These Are The 5 Safest EVs You Can Buy Today, According To IIHS Tests

What is the safest EV you can buy?

The electric car market is growing, and as automakers launch more models, we’re on the verge of a new wave of models from what we’ve known in the past. As more people make the shift toward electric vehicles, there’s always the question of safety. In this video, Nathan highlights some of the safest EVs you can currently buy based on data from the Insurance Institute for Highway Safety (IIHS).

Some electric cars like the Fiat 500e do not have official IIHS ratings, even though its gas-powered counterparts do. As such, we’ve decided to omit them from this particular list, since there’s no data available. For others on this list, the IIHS splits various test ratings into four categories: Good, Acceptable, Marginal and Poor. Each of these five safest EVs managed well in available crash test data, and some go above and beyond with Good headlight ratings and advanced frontal crash prevention technology.

In the video above, we used a combination of IIHS and Euro NCAP (New Car Assessment Program) footage, depending on what was publicly available at the time we made this video.

5) Chevrolet Bolt

The 2019 Chevrolet Bolt scored an “Acceptable” rating in the 40 mph small overlap IIHS crash test. It also scored a “Poor” rating for its headlights. The rest of the ratings were listed as “Good” by the IIHS. Entering production in 2017, the Chevrolet Bolt was recently updated and now has an EPA rated range of 259 miles on a single charge. This is one of the few vehicles on this this list that has an option for Level 3 (rapid DC) charging with the SAE Combo DC system.

2019 Nissan LEAF Plus (e+)

4) Nissan Leaf Plus

The new Nissan Leaf Plus seen in this Euro NCAP crash test video has a significantly improved score over its predecessor. It scored “Good” in its moderate overlap front crash test, side impact test and with its head restraints and seats. However, the IIHS has not yet published ratings for small frontal overlap testing, roof strength, crash prevention technology or headlights.

The Nissan Leaf, which was introduced in Japan and the United States in December 2010, has sold more than 400,000 models worldwide since its introduction. According to Nissan, the Leaf Plus has a maximum range of 226 miles. Nissan announced a significant update to the Leaf’s range which will be unveiled at the 2019 Tokyo Motor Show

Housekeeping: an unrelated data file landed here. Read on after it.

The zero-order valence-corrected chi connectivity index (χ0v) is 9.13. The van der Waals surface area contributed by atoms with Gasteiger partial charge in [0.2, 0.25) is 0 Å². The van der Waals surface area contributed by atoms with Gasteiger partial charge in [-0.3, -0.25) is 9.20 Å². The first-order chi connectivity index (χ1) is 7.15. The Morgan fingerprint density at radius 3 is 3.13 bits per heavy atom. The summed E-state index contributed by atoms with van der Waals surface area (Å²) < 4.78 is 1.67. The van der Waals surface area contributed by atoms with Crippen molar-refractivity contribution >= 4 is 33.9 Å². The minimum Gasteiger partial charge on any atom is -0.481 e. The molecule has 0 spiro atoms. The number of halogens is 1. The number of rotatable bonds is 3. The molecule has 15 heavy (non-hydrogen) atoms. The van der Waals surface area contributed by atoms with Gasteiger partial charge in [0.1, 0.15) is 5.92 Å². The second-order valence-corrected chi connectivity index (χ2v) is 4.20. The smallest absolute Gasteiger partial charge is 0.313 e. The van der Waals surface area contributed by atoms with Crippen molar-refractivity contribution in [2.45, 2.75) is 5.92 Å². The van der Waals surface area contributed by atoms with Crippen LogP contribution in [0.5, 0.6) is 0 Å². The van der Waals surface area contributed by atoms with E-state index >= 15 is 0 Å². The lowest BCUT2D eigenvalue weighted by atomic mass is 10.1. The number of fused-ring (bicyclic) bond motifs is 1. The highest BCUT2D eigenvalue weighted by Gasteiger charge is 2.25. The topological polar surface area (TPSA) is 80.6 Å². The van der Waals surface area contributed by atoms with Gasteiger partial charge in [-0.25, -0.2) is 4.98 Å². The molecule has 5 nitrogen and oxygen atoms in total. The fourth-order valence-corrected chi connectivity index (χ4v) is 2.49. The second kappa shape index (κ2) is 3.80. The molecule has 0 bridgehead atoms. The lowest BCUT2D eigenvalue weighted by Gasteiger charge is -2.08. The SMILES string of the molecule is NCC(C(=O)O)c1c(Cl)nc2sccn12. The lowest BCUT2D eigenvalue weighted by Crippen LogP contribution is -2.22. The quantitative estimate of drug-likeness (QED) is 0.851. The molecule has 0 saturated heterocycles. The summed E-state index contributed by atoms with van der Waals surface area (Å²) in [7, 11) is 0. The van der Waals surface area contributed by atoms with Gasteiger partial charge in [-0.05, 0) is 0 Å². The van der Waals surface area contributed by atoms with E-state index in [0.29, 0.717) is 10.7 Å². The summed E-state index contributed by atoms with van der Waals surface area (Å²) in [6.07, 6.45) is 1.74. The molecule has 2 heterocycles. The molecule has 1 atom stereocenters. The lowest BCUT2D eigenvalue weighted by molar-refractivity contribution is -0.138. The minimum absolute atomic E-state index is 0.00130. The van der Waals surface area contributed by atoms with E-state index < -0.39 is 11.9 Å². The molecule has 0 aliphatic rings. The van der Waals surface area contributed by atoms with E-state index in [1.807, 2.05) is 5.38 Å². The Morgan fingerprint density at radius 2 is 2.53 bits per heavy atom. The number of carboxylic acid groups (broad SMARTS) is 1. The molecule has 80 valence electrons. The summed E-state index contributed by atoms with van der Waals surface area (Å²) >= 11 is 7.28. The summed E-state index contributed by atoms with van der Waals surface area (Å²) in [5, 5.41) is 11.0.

2018 BMW i3s review

3) BMW i3

The 2019 BMW i3 scored a “Good” rating on its small and moderate overlap crash tests, as well as side impact and roof strength tests. The i3 also scored an “Advanced” rating on its front crash prevention technology, but its headlights have not been rated. The BMW i3 is unique on this list as it’s the only EV featured that has an optional range extender. There is an option for a two-cylinder gas generator that can increase the range of the BMW i3. This gas generator starts when the battery falls below five percent. According to BMW, the 2019 i3 has a 153 mile all EV range and up to a 200-mile range with the available range extender.

audi e-tron

2) Audi e-tron

The Audi e-tron SUV scored one of the highest possible ratings available from the IIHS. It scored a Top Safety Pick+ – which is to say it rated “Good” on every evaluation and the IIHS felt that the overall package was worthy of its absolute top score. There are a variety of vehicles know as e-tron as Audi is using the term for its emerging EV range. The 2019 Audi e-tron SUV has an EPA rated range of 204 miles. 

Tesla Model 3

1) Tesla Model 3

Not only has the Tesla Model 3 been a sales success for Tesla, but it has proven to be one of the safest vehicles ever tested by the IIHS. It achieved a Top Safety Pick+ rating and was noted for being especially strong with its roof-crush scores as well. The Tesla Model 3’s safety ratings are applicable across the lineup, from the base Standard Range model to the top-of-the-line Performance.

Bonus) Hyundai Nexo

The Nexo is the only vehicle one this list that uses hydrogen as its primary source of energy in addition to a battery pack. While it’s still considered an EV, the hydrogen system it uses sets it apart from the other vehicles on this list. It’s also currently only available for sale in California. Still, it did achieve an IIHS Top Safety Pick+ rating, with models built after June 2019 scoring a “Good” rating on headlights.